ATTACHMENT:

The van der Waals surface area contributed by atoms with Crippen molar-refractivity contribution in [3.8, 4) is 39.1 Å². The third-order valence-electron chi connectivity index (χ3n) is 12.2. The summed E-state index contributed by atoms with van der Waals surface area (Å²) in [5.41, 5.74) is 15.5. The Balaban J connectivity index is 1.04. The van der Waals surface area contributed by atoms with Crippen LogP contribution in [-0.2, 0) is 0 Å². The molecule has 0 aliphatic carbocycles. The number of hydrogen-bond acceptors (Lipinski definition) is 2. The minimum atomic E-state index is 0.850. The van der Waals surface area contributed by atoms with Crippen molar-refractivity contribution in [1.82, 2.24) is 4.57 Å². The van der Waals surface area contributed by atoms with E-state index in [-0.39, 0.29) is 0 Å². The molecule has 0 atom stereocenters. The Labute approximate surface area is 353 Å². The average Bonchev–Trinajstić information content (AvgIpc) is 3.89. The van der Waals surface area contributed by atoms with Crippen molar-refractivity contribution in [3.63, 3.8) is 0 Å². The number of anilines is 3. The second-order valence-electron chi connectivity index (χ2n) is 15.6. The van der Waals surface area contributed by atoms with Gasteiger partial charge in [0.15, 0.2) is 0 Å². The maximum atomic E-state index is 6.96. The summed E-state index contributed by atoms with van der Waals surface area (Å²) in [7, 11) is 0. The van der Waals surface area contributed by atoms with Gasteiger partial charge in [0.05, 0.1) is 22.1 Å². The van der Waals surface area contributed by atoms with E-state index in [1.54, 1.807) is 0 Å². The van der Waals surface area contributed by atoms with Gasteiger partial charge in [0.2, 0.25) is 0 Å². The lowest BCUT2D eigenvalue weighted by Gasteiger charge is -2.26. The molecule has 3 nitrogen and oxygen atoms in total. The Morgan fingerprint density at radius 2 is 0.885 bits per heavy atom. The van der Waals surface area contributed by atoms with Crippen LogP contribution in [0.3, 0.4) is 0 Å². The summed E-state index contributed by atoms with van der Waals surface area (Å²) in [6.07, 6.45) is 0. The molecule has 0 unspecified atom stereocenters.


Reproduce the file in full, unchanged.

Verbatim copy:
The van der Waals surface area contributed by atoms with Crippen molar-refractivity contribution in [3.8, 4) is 39.1 Å². The third-order valence-electron chi connectivity index (χ3n) is 12.2. The summed E-state index contributed by atoms with van der Waals surface area (Å²) in [5.41, 5.74) is 15.5. The Balaban J connectivity index is 1.04. The van der Waals surface area contributed by atoms with Crippen LogP contribution in [-0.2, 0) is 0 Å². The molecule has 0 aliphatic carbocycles. The number of hydrogen-bond acceptors (Lipinski definition) is 2. The minimum atomic E-state index is 0.850. The van der Waals surface area contributed by atoms with Crippen molar-refractivity contribution in [1.82, 2.24) is 4.57 Å². The van der Waals surface area contributed by atoms with E-state index in [-0.39, 0.29) is 0 Å². The molecule has 0 atom stereocenters. The Labute approximate surface area is 353 Å². The average Bonchev–Trinajstić information content (AvgIpc) is 3.89. The van der Waals surface area contributed by atoms with Crippen molar-refractivity contribution in [3.63, 3.8) is 0 Å². The number of anilines is 3. The second-order valence-electron chi connectivity index (χ2n) is 15.6. The van der Waals surface area contributed by atoms with Gasteiger partial charge in [0.15, 0.2) is 0 Å². The maximum atomic E-state index is 6.96. The summed E-state index contributed by atoms with van der Waals surface area (Å²) in [7, 11) is 0. The van der Waals surface area contributed by atoms with Gasteiger partial charge in [0.05, 0.1) is 22.1 Å². The van der Waals surface area contributed by atoms with E-state index in [1.54, 1.807) is 0 Å². The van der Waals surface area contributed by atoms with Gasteiger partial charge in [0.2, 0.25) is 0 Å². The lowest BCUT2D eigenvalue weighted by Gasteiger charge is -2.26. The molecule has 3 nitrogen and oxygen atoms in total. The Morgan fingerprint density at radius 2 is 0.885 bits per heavy atom. The van der Waals surface area contributed by atoms with Crippen LogP contribution in [0.3, 0.4) is 0 Å². The summed E-state index contributed by atoms with van der Waals surface area (Å²) in [6.07, 6.45) is 0. The molecule has 0 unspecified atom stereocenters.